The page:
While most of “old Oak Ridge” has been razed and rebuilt in the ubiquitous modern American style of strip malls and parking lots, parts of the city date back to the 1940s. Jackson Square remains largely unchanged since it was built as Oak Ridge’s original town center. The low-slung horseshoe-shaped shopping center is home to professional offices, a few cafés, and the Oak Ridge Playhouse.
Across Kentucky Street from the square are the remains of the Alexander Motor Inn, Oak Ridge’s original and only hotel during the war. Above the inn is the Chapel on the Hill, a church that served as the place of worship for numerous denominations during the war.
Other attractions in Oak Ridge include the International Friendship Bell, located downtown, which is a monument to peace. The Secret City Commemorative Walk, also downtown, is a memorial to the 75,000 men and women who built Oak Ridge during the 1940s.
An attraction for children is the Children’s Museum of Oak Ridge (416 W. Outer Dr., 865/482-1074, www.childrensmuseumofoakridge.org, Tues.–Fri. 9 a.m.–5 p.m., Sat. 10 a.m.–4 p.m., Sun. 1–4 p.m., adults $6, seniors $5, children 3–18 $4). Founded as a Girl Scout project in 1973, this is probably Tennessee’s best children’s museum, with exciting and creative activities for young and old.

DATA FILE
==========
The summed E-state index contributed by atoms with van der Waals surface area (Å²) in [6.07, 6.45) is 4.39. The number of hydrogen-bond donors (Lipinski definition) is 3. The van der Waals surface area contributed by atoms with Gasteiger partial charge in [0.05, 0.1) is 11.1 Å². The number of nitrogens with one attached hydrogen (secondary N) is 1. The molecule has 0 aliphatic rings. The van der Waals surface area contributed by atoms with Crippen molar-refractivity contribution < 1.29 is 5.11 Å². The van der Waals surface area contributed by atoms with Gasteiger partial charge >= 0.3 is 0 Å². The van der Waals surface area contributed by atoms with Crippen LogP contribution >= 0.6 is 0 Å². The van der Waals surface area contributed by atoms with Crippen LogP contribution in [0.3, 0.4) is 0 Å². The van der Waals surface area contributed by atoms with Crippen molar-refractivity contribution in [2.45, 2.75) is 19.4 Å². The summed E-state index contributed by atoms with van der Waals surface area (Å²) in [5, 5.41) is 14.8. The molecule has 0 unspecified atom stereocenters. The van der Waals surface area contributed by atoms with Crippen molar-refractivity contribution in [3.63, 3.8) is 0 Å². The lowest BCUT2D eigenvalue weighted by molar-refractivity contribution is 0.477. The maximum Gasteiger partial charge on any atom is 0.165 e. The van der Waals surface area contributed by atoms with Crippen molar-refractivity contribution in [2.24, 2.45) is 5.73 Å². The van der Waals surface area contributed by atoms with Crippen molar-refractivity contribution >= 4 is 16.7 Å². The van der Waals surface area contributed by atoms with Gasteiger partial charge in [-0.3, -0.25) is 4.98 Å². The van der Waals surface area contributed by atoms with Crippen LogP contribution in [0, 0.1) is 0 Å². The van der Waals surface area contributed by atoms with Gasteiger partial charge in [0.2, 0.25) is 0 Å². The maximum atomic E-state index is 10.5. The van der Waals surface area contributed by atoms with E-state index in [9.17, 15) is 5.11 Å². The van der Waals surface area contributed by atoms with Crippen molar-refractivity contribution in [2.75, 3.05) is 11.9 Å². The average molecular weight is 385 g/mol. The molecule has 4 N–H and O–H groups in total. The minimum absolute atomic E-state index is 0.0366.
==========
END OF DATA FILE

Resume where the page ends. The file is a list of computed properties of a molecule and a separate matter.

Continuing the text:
The Secret City Scenic Excursion Train (865/241-2140, www.techscribes.com/sarm/srm_scs.htm, $10–15) combines pretty scenery with the history of Oak Ridge. The train departs from Wheat Union Station, near the K-25 overlook on Highway 58. The journey travels a 12-mile route through the Manhattan Project site.
© Susanna Henighan Potter from Moon Tennessee, 5th Edition